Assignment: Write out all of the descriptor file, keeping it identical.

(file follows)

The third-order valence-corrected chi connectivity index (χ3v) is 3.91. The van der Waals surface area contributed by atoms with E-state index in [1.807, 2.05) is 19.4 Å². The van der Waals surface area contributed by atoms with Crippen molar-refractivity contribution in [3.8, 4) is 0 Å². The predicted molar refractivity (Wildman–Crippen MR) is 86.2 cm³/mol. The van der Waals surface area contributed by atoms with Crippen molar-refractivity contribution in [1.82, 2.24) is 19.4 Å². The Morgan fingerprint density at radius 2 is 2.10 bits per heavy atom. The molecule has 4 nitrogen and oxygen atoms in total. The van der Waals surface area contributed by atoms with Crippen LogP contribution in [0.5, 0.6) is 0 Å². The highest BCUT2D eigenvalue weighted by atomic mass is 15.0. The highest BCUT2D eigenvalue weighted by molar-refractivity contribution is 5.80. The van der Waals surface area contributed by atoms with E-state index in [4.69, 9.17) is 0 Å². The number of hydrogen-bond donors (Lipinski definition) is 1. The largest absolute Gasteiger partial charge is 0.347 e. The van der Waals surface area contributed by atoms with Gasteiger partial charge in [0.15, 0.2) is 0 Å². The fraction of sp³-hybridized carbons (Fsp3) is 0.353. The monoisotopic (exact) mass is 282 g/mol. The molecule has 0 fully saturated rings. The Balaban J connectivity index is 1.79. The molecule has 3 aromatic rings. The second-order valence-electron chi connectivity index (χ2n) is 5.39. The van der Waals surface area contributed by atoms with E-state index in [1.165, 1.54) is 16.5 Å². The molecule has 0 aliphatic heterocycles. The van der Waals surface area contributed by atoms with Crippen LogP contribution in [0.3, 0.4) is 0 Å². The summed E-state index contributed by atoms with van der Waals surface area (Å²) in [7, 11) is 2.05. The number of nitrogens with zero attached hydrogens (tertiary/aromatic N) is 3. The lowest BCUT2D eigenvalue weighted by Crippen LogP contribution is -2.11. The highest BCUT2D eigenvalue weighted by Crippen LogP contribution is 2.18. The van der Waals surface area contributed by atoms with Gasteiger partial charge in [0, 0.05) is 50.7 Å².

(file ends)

The third-order valence-corrected chi connectivity index (χ3v) is 3.91. The van der Waals surface area contributed by atoms with E-state index in [1.807, 2.05) is 19.4 Å². The van der Waals surface area contributed by atoms with Crippen molar-refractivity contribution in [3.8, 4) is 0 Å². The predicted molar refractivity (Wildman–Crippen MR) is 86.2 cm³/mol. The van der Waals surface area contributed by atoms with Crippen molar-refractivity contribution in [1.82, 2.24) is 19.4 Å². The Morgan fingerprint density at radius 2 is 2.10 bits per heavy atom. The molecule has 4 nitrogen and oxygen atoms in total. The van der Waals surface area contributed by atoms with Crippen LogP contribution in [0.5, 0.6) is 0 Å². The highest BCUT2D eigenvalue weighted by atomic mass is 15.0. The highest BCUT2D eigenvalue weighted by molar-refractivity contribution is 5.80. The van der Waals surface area contributed by atoms with E-state index in [4.69, 9.17) is 0 Å². The number of hydrogen-bond donors (Lipinski definition) is 1. The largest absolute Gasteiger partial charge is 0.347 e. The van der Waals surface area contributed by atoms with Gasteiger partial charge in [0.15, 0.2) is 0 Å². The fraction of sp³-hybridized carbons (Fsp3) is 0.353. The monoisotopic (exact) mass is 282 g/mol. The molecule has 0 fully saturated rings. The Balaban J connectivity index is 1.79. The molecule has 3 aromatic rings. The second-order valence-electron chi connectivity index (χ2n) is 5.39. The van der Waals surface area contributed by atoms with E-state index in [1.165, 1.54) is 16.5 Å². The molecule has 0 aliphatic heterocycles. The van der Waals surface area contributed by atoms with Crippen LogP contribution in [0.3, 0.4) is 0 Å². The summed E-state index contributed by atoms with van der Waals surface area (Å²) in [7, 11) is 2.05. The number of nitrogens with zero attached hydrogens (tertiary/aromatic N) is 3. The lowest BCUT2D eigenvalue weighted by Crippen LogP contribution is -2.11. The highest BCUT2D eigenvalue weighted by Crippen LogP contribution is 2.18. The van der Waals surface area contributed by atoms with Gasteiger partial charge in [0, 0.05) is 50.7 Å².